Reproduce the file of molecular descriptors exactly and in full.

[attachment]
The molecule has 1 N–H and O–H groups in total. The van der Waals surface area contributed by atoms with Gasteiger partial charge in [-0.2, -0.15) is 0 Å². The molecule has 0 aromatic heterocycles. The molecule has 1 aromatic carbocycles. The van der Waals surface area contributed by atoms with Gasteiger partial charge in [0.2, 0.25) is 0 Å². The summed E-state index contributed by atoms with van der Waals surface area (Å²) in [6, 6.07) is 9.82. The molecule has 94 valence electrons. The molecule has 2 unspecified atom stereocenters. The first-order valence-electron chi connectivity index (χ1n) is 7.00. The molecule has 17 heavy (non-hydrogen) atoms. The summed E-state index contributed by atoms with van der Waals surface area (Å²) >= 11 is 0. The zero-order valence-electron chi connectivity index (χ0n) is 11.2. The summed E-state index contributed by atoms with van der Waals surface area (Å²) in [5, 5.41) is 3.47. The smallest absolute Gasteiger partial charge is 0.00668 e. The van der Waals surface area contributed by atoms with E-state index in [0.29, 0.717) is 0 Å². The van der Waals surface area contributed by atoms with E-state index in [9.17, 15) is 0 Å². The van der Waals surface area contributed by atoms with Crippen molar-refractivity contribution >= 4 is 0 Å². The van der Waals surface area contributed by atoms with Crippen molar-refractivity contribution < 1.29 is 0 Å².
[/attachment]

The molecule has 1 N–H and O–H groups in total. The van der Waals surface area contributed by atoms with Gasteiger partial charge in [-0.2, -0.15) is 0 Å². The molecule has 0 aromatic heterocycles. The molecule has 1 aromatic carbocycles. The van der Waals surface area contributed by atoms with Gasteiger partial charge in [0.2, 0.25) is 0 Å². The summed E-state index contributed by atoms with van der Waals surface area (Å²) in [6, 6.07) is 9.82. The molecule has 94 valence electrons. The molecule has 2 unspecified atom stereocenters. The first-order valence-electron chi connectivity index (χ1n) is 7.00. The molecule has 17 heavy (non-hydrogen) atoms. The summed E-state index contributed by atoms with van der Waals surface area (Å²) >= 11 is 0. The zero-order valence-electron chi connectivity index (χ0n) is 11.2. The summed E-state index contributed by atoms with van der Waals surface area (Å²) in [5, 5.41) is 3.47. The smallest absolute Gasteiger partial charge is 0.00668 e. The van der Waals surface area contributed by atoms with E-state index in [0.29, 0.717) is 0 Å². The van der Waals surface area contributed by atoms with E-state index in [9.17, 15) is 0 Å². The van der Waals surface area contributed by atoms with Crippen molar-refractivity contribution >= 4 is 0 Å². The van der Waals surface area contributed by atoms with Crippen molar-refractivity contribution < 1.29 is 0 Å².